If you had to eat only one meat for the rest of your life, what would that be? This question is often put forward to me by housemate, the Brat. Obviously a debate ensues and every week I seem to have changed my mind and argue the case for something else. On the other hand the Brat is staunch in her believe that it would be pork, most notably pork belly.
I also wonder if gelatine, in particular gummy bears, can count as a meat. I doubt it.
Anyway, listening to the Brat’s gesticulations I decided to cook some pork belly for a dinner party I held for some old school friends last month.
There a multitude of recipes for pork belly but I find the simplest ones are always the best. I found this one amidst the mountain of newspaper cuttings that adorn my bedroom floor; I believe it was from last October’s Observer Food Monthly.
Referring back to the question posed earlier, I like to think the following recipe puts forward the case for pork. You, as the jury, can make up your own minds.
Pork Belly stuffed with Apples, Sage and Sausages
You will need:
pork belly (1.5kg)
5 sausages (I procured some epic Lincolnshire bangers from my local Sainsbury’s)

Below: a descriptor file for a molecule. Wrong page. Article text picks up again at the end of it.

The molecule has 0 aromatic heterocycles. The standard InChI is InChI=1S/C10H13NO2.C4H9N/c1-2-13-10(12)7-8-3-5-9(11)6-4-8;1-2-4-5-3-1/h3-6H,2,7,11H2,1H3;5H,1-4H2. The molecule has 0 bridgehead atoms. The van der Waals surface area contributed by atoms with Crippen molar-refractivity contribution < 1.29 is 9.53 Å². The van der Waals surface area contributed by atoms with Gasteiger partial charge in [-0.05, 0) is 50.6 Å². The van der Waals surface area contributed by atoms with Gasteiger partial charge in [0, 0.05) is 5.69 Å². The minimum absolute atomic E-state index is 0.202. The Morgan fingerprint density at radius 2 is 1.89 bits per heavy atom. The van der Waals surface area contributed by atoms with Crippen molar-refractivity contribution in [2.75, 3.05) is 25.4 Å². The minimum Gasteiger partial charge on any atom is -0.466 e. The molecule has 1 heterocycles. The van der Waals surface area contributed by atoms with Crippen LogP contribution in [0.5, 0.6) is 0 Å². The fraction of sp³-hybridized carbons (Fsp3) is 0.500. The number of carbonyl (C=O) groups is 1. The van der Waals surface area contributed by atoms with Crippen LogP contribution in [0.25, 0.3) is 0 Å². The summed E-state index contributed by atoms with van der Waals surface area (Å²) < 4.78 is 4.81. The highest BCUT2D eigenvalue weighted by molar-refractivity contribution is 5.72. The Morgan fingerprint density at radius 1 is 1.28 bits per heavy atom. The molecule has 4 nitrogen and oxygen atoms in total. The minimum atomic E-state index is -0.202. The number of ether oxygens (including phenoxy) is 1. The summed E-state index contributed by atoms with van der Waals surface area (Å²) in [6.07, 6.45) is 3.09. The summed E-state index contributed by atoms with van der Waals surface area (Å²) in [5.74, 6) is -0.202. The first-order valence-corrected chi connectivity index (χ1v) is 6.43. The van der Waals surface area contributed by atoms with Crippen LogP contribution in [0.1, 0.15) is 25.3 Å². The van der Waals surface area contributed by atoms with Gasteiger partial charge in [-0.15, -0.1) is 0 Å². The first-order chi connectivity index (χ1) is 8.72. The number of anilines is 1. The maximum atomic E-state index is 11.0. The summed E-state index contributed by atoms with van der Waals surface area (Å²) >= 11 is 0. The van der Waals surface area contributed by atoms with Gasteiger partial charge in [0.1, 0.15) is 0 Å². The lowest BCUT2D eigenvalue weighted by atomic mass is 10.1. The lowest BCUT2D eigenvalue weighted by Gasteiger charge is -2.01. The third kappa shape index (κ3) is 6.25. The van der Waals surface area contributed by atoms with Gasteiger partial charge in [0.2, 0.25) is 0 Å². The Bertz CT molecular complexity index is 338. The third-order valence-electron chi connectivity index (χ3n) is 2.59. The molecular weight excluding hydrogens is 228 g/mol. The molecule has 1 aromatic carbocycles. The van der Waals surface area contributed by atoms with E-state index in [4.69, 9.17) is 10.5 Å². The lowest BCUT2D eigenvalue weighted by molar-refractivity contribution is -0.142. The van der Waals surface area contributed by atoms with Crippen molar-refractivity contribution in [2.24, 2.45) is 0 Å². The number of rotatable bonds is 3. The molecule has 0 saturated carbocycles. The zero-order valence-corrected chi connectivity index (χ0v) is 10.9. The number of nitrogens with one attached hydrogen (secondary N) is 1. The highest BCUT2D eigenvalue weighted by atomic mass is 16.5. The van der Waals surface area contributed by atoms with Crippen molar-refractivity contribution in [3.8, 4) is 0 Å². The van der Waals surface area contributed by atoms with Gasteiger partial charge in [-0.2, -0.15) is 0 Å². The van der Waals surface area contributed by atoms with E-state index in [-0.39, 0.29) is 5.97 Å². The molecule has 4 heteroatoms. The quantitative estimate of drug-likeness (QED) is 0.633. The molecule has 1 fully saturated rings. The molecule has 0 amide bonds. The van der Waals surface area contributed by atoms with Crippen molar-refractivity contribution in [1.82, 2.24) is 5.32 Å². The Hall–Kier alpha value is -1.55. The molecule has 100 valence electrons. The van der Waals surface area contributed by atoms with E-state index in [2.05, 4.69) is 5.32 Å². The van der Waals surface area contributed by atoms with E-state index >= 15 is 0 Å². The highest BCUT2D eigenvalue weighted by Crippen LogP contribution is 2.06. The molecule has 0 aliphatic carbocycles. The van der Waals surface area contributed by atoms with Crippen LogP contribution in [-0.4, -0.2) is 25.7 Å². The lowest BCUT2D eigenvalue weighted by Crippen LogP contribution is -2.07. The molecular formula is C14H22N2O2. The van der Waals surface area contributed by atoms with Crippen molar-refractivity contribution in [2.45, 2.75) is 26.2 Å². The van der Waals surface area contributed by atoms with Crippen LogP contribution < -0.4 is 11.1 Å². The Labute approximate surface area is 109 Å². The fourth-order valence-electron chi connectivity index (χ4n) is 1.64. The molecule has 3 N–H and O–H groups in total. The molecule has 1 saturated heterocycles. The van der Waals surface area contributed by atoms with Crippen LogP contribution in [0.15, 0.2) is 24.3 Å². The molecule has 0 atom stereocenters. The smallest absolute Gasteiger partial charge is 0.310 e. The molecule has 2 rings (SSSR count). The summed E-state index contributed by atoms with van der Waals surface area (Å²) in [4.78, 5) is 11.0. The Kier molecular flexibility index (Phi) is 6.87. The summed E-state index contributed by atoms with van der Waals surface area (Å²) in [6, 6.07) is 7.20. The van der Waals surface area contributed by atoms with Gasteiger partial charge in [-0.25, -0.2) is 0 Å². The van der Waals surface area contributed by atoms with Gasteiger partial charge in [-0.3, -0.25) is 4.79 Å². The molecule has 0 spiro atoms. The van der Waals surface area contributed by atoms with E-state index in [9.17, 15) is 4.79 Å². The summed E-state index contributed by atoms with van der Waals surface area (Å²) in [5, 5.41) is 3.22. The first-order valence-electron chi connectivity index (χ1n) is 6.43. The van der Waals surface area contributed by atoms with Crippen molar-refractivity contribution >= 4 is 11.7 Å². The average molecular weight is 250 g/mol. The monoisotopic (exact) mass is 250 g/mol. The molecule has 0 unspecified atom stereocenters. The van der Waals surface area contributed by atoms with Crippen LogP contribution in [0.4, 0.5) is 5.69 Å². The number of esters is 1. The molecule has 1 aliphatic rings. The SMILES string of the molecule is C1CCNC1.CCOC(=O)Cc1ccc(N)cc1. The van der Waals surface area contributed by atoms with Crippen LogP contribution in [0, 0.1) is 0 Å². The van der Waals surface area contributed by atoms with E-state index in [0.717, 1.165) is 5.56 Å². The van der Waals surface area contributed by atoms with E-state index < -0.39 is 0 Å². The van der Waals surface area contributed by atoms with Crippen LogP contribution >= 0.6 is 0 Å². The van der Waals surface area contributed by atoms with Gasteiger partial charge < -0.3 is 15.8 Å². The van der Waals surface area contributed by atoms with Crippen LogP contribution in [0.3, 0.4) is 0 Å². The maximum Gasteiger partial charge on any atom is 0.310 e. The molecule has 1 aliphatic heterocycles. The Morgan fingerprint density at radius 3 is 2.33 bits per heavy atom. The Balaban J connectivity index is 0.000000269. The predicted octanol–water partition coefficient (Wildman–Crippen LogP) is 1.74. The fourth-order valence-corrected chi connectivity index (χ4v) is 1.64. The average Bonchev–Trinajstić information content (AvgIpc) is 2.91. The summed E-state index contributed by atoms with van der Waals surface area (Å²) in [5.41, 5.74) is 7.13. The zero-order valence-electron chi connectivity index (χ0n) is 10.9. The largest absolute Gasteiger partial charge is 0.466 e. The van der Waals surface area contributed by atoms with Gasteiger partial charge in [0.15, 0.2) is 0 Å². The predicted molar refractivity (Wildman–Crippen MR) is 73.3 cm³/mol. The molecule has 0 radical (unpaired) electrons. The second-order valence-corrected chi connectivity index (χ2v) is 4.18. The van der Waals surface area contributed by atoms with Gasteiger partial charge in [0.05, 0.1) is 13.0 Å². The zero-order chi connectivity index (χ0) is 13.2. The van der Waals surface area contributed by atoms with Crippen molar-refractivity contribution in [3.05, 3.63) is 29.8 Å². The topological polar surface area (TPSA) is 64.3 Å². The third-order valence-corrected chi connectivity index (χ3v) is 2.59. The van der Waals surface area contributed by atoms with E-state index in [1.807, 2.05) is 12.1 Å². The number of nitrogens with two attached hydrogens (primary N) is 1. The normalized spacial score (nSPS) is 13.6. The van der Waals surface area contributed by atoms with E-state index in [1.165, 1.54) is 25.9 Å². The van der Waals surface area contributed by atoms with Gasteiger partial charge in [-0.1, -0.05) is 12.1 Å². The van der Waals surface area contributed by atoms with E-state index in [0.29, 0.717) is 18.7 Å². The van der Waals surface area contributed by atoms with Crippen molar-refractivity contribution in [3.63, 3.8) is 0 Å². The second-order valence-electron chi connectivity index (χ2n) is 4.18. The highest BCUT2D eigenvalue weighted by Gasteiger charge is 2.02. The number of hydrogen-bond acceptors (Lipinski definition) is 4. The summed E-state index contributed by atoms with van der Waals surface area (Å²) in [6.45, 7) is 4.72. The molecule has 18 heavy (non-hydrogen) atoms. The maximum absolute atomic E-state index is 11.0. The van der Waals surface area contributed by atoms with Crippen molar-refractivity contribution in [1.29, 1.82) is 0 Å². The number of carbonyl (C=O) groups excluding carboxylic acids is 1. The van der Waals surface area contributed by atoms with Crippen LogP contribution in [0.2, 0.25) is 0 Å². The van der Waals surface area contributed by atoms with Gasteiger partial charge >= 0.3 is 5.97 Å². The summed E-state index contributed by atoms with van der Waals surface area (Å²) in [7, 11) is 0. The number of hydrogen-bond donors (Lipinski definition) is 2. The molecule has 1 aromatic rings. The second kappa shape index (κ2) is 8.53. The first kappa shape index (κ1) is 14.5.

1 large apple
6 small sage leaves
a small bottle of cider
a little bit of oil or if you are super keen, some pork dripping
salt and pepper
- Set the oven to 220 degrees celcius/gas mark 8.
- Score the skin of the pork belly then lay it flat on the chopping board.
- Remove skin from the sausages and place filling in a mixing bowl.
- Add a little salt and pepper.
- Peel, core and chop the apple into small chunks.
- Mix apple chunks and sage leaves into sausage filling (you can remove the leaves once the belly is cooked and you are carving into it).
- Place the sausagemeat down the centre of the pork.
- Roll up the pork into a cylinder and tie with kitchen string (I used the string that came with pork). This will ensure the stuffing does not fall out whilst roasting.
- Lightly oil the base of a roasting tin and place in the rolled pork.
- Season with salt and pepper.
- Roast the pork for 20 minutes then for 40-50mins on a lowered heat of 200 degrees celcius/gas mark 6.
- Once juices are running clear, remove the pork from the tin and keep warm.
- Remove as much of the fat as possible from the remaining juices in the tin.
- Place the tin over a moderate heat. Pour in cider. Stir until all pan stickings are dissolved.
- Carve meat and pour on the pan juices when plating up.
I served this with some cabbage fried in butter and milk & mustard mash potatoes.